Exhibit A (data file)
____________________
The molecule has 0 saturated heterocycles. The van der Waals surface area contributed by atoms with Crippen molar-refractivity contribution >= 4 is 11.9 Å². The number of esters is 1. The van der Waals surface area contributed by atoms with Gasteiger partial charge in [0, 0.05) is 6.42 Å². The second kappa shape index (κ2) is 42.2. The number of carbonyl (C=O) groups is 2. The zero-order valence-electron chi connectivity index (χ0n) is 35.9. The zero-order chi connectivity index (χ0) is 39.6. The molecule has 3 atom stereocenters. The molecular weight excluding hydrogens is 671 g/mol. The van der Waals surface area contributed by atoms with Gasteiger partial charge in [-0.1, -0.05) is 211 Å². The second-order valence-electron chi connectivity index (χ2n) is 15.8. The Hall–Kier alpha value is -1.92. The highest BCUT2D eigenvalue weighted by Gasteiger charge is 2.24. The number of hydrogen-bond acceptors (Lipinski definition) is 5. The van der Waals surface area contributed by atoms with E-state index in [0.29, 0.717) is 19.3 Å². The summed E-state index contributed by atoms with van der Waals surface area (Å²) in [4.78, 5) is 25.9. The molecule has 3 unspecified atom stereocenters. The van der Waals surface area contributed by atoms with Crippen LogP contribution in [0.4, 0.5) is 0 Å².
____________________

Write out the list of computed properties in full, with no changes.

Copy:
The molecule has 0 saturated heterocycles. The van der Waals surface area contributed by atoms with Crippen molar-refractivity contribution >= 4 is 11.9 Å². The number of esters is 1. The van der Waals surface area contributed by atoms with Gasteiger partial charge in [0, 0.05) is 6.42 Å². The second kappa shape index (κ2) is 42.2. The number of carbonyl (C=O) groups is 2. The zero-order valence-electron chi connectivity index (χ0n) is 35.9. The zero-order chi connectivity index (χ0) is 39.6. The molecule has 3 atom stereocenters. The molecular weight excluding hydrogens is 671 g/mol. The van der Waals surface area contributed by atoms with Gasteiger partial charge in [-0.1, -0.05) is 211 Å². The second-order valence-electron chi connectivity index (χ2n) is 15.8. The Hall–Kier alpha value is -1.92. The highest BCUT2D eigenvalue weighted by Gasteiger charge is 2.24. The number of hydrogen-bond acceptors (Lipinski definition) is 5. The van der Waals surface area contributed by atoms with E-state index in [0.29, 0.717) is 19.3 Å². The summed E-state index contributed by atoms with van der Waals surface area (Å²) in [4.78, 5) is 25.9. The molecule has 3 unspecified atom stereocenters. The van der Waals surface area contributed by atoms with Crippen LogP contribution in [0.4, 0.5) is 0 Å².